The Chicago-based law firm of Kovitz Shifrin Nesbit now has an Indiana address with the completion of its acquisition of the Tanner Law Group, an Indianapolis firm that represented the largest number of community associations in the Hoosier state.
On the heels of luring some key lateral hires and opening three new locations in December, Barnes & Thornburg is again expanding with the opening of its first office in New York.
The world’s largest law firm now has an Indiana address as the combination between Dentons and Bingham Greenebaum Doll launched Monday as part of the global firm’s first step to creating a national law firm in the United States.
The year 2020 will go down in the Indiana legal history books as the time when big law came to the Hoosier state. Firm leaders say the growth is driven primarily by client demands for varied legal services.
SmithAmundsen and the Indianapolis intellectual property firm of Brannon Sowers & Cracraft have agreed to a strategic alliance which will allow each firm to retain its identity while having access to the other’s attorneys and resources.
The year 2019 broke the record for U.S. law firm mergers and acquisitions with 115 combinations announced, including Indianapolis offices in some of the biggest deals unveiled.
Talks of a combination are underway between Minneapolis-based Faegre Baker Daniels and Philadelphia-based law firm Drinker Biddle & Reath, Indiana Lawyer confirmed Wednesday. A possible deal would mark the third since the beginning of the year among the top six law firms in the Indianapolis market.
The Indiana Court of Appeals on Thursday affirmed a more than $3 million award to stockholders of a technology company in a purchase agreement dispute.
In a move that will transform the Indiana legal landscape, Bingham Greenebaum Doll has announced it will be combining with Dentons, the largest international law firm in the world.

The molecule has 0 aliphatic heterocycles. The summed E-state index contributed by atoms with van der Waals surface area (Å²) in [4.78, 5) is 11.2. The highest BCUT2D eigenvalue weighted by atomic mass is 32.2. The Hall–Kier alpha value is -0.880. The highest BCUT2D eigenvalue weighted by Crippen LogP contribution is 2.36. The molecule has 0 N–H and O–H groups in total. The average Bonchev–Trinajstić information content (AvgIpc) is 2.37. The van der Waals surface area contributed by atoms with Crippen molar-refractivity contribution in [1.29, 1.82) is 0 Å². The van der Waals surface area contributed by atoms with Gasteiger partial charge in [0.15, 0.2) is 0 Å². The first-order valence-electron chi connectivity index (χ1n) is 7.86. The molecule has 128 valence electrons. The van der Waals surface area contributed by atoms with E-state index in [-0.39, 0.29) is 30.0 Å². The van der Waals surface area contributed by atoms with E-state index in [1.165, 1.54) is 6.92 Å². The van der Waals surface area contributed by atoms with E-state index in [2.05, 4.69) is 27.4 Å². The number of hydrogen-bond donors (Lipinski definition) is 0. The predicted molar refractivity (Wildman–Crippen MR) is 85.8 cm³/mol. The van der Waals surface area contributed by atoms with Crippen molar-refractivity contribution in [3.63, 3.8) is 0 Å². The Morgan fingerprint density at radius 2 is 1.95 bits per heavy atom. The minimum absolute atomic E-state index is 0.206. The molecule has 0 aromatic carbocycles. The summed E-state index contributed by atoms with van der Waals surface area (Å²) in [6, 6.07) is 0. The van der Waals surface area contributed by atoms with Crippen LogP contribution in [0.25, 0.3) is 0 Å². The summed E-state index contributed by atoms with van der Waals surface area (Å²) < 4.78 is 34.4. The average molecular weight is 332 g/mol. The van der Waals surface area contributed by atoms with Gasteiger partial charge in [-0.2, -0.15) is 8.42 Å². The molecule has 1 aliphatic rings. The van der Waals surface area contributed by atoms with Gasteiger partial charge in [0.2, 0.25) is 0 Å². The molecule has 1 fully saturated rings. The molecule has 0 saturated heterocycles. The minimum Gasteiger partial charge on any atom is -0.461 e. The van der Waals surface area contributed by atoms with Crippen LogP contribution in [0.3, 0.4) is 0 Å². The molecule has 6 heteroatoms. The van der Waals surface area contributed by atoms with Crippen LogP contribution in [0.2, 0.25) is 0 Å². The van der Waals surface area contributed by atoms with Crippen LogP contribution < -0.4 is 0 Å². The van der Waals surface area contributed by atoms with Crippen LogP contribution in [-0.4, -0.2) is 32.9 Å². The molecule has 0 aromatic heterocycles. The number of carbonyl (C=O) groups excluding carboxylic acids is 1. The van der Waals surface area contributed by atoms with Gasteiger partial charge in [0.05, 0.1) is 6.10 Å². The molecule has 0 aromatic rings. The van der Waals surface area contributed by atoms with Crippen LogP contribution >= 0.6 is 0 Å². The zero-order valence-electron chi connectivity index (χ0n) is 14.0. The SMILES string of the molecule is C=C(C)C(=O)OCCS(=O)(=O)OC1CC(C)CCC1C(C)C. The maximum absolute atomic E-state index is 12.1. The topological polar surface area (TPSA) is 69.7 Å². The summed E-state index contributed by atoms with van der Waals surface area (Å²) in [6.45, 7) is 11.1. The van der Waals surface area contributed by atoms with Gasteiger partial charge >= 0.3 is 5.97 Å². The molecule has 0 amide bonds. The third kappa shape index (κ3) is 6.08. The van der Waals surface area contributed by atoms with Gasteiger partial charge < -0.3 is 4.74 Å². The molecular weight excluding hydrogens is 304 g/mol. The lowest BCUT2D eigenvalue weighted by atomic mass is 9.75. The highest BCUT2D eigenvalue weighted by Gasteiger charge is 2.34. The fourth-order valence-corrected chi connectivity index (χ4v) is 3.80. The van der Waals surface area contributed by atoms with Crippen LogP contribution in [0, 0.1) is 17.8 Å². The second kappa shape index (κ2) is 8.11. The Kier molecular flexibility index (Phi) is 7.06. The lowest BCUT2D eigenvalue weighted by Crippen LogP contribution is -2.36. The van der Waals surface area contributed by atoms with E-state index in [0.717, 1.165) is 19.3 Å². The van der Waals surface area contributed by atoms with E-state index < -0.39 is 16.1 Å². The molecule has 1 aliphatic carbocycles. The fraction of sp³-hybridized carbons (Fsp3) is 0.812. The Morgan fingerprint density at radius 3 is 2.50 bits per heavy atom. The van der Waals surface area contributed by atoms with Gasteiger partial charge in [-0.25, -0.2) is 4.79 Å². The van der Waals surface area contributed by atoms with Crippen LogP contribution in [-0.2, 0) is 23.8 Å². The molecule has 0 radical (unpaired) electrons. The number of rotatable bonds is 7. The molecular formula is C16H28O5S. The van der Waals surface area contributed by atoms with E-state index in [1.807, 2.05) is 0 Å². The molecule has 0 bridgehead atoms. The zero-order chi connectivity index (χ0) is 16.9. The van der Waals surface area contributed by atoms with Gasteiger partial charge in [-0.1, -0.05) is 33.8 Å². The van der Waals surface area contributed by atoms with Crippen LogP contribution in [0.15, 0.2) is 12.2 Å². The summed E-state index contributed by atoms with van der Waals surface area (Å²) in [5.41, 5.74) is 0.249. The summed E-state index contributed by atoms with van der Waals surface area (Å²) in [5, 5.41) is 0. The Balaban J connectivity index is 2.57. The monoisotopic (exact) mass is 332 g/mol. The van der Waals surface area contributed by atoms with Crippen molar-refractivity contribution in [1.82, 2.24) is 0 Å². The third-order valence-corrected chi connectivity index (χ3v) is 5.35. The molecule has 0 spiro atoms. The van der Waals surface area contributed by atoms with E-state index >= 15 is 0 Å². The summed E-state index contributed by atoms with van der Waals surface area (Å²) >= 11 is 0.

The third quarter of 2019 posted a record-setting pace in the law firm mergers and acquisitions market with the combination of Indianapolis-based Taft Stettinius & Hollister and Minneapolis-based Briggs and Morgan leading the pack.
With its impending entrance into the Minneapolis market, Taft Stettinius & Hollister LLP is set to expand its footprint to 12 cities, grow its roster of attorneys to more than 600 and take a step closer to its goal of becoming a regionally dominant law firm. While law firm merger activity in the Hoosier State is increasing, the recently announced Taft deal is among the largest in recent years.
After more than half a century of representing labor unions, working Hoosiers and public interest organizations, the Indianapolis law firm of Fillenwarth Dennerline Groth & Towe closed Sept. 1. However, two attorneys from the firm will be joining and helping transform Macey Swanson into Macey Swanson Hicks Sauer & Vlink LLP.
Taft Stettinius & Hollister has announced it will be expanding its footprint through a merger with the 135-attorney Minnesota law firm of Briggs and Morgan. Once the combination is completed Jan. 1, Taft will grow to more than 600 lawyers spread across 12 offices located primarily in the Midwest.
Doxly, a local legal tech firm that helps clients collect and manage legal documents through a cloud-based platform, has been acquired by Litera Microsystems, a Chicago-based provider of document-management software.
Stricter regulations on foreign investments coupled with the imposition of tariffs on imported goods and the continuing drama surrounding the United Kingdom’s struggle to leave the European Union are creating new hurdles and headaches for attorneys helping client businesses through a merger or acquisition.
When it comes to due diligence in merger & acquisition transactions, cybersecurity should be a primary consideration for companies in all industries. Because what you don’t know about your target company could hurt you later.
A federal appeals court on Friday left in place a decision blocking Indianapolis-based Anthem Inc.’s bid to buy rival health insurer Cigna Corp, saying that a bigger company is not better for consumers.
An Interactive Intelligence Inc. shareholder has sued the Indianapolis-based company and its board members over the firm's forthcoming $1.4 billion sale to another company, claiming that Interactive's value far exceeds the price and that the deal precluded competing offers.